Ohlbaum is an independent consultant, an executive committee member of the Modernizing Foreign Assistance Network and a principal of Turner4D, a strategic communications firm. She has served as senior associate with the Center for Strategic and International Studies, a senior professional staff member of the U.S. Senate Foreign Relations Committee and the House Foreign Affairs Committee, and a deputy director of the U.S. Agency for International Development's Office of Transition Initiatives.
At Rex Tillerson's confirmation hearing on Wednesday, asking serious questions could be a risky proposition for Senate Republicans since they could trigger ill-considered policy statements that are difficult to reverse. But at a minimum, senators and the American public have a right to expect answers to four fundamental questions on foreign aid and development.
We don't all have time to read the full text of the U.S. government's Quadrennial Diplomacy and Development Review. Aid expert Diana Ohlbaum has the lowdown on what you need to know — in 140 characters or less.
We, in the international development community, may be doing well by doing good, but we’d be doing better by putting ourselves out of business, writes Diana Ohlbaum in the final part of our series "Foreign aid effectiveness: A radical rethink."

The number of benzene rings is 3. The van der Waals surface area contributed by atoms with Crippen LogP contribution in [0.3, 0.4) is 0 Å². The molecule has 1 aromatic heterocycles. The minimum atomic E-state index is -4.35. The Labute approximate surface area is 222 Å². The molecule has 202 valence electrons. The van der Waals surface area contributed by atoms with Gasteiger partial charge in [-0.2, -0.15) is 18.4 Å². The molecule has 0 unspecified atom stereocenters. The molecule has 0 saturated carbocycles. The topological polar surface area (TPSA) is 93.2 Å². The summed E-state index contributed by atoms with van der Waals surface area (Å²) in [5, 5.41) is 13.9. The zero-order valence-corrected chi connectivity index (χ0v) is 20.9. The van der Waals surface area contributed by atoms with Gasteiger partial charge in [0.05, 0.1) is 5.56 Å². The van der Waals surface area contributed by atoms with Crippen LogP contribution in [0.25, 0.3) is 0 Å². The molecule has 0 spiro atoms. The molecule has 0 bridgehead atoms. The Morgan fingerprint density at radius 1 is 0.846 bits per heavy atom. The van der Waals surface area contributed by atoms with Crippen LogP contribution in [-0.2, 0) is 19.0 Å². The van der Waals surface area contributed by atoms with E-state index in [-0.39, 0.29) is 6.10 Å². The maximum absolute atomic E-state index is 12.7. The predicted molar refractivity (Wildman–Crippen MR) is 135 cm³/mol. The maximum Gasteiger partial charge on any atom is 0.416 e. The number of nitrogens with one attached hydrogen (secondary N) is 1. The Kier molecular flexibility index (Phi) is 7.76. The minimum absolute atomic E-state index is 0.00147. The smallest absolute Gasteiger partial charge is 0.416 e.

Ultimately, foreign aid donors like the U.S. government have to stop issuing contracts — completely! writes Diana Ohlbaum in part six of the thought-provoking Devex series "Foreign aid effectiveness: A radical rethink."
Establishing tight restrictions and requirements on foreign aid spending may seem responsible, but it could defeat the entire point of international development cooperation, writes Diana Ohlbaum in part five in the Devex series "Foreign aid effectiveness: A radical rethink."
No wonder foreign aid donors are often blamed for being more interested in creating jobs at home than building capacity abroad, writes Diana Ohlbaum in part four of "Foreign Aid Effectiveness: A Radical Rethink," her unflinching look at U.S. aid reform.
Do cash transfers boost development more than billion-dollar aid projects, which often lack sustainability or never get off the ground? Diana Ohlbaum — a Washington insider — takes a hard look in part 2 of our series "Foreign aid effectiveness: A radical rethink."
In the name of capacity building, we train partners in the developing world to administer subgrants from foreign aid donors. It's perpetuating and franchising the donor-recipient relationship, writes Diana Ohlbaum in part 3 of our series "Foreign aid effectiveness: A radical rethink."
A Capitol Hill insider speaks out: "Maybe Jesse Helms was right," writes Diana Ohlbaum — a former senior professional staff member of the House Foreign Affairs Committee — in the first part of our series "Foreign aid effectiveness: A radical rethink." An unflinching look at USAID's troubled push for procurement reform and more accountability.